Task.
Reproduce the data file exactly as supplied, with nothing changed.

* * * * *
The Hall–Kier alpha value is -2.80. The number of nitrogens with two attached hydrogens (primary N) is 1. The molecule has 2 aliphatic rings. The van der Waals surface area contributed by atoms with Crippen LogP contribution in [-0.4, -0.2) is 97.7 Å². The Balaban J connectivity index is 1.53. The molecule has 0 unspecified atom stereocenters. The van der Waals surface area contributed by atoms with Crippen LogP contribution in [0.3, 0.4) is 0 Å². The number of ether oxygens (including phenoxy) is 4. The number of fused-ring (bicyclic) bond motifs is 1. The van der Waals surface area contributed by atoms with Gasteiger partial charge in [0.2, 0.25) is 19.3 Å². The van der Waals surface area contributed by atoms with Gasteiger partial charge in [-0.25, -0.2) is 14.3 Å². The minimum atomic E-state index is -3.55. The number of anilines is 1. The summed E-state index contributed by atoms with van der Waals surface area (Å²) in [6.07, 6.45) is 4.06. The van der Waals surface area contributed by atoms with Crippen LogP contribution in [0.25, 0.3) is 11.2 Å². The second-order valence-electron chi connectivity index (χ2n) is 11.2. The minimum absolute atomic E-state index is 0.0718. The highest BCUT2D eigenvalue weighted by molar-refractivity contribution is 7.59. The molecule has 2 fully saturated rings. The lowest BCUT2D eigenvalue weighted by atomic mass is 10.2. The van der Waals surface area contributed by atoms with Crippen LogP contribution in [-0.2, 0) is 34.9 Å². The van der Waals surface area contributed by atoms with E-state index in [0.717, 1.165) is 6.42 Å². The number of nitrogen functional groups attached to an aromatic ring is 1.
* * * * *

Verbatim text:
The Hall–Kier alpha value is -2.80. The number of nitrogens with two attached hydrogens (primary N) is 1. The molecule has 2 aliphatic rings. The van der Waals surface area contributed by atoms with Crippen LogP contribution in [-0.4, -0.2) is 97.7 Å². The Balaban J connectivity index is 1.53. The molecule has 0 unspecified atom stereocenters. The van der Waals surface area contributed by atoms with Crippen LogP contribution in [0.3, 0.4) is 0 Å². The number of ether oxygens (including phenoxy) is 4. The number of fused-ring (bicyclic) bond motifs is 1. The van der Waals surface area contributed by atoms with Gasteiger partial charge in [0.2, 0.25) is 19.3 Å². The van der Waals surface area contributed by atoms with Gasteiger partial charge in [-0.25, -0.2) is 14.3 Å². The minimum atomic E-state index is -3.55. The number of anilines is 1. The summed E-state index contributed by atoms with van der Waals surface area (Å²) in [6.07, 6.45) is 4.06. The van der Waals surface area contributed by atoms with Crippen LogP contribution in [0.25, 0.3) is 11.2 Å². The second-order valence-electron chi connectivity index (χ2n) is 11.2. The minimum absolute atomic E-state index is 0.0718. The highest BCUT2D eigenvalue weighted by molar-refractivity contribution is 7.59. The molecule has 2 fully saturated rings. The lowest BCUT2D eigenvalue weighted by atomic mass is 10.2. The van der Waals surface area contributed by atoms with Crippen LogP contribution in [-0.2, 0) is 34.9 Å². The van der Waals surface area contributed by atoms with E-state index in [0.717, 1.165) is 6.42 Å². The number of nitrogen functional groups attached to an aromatic ring is 1.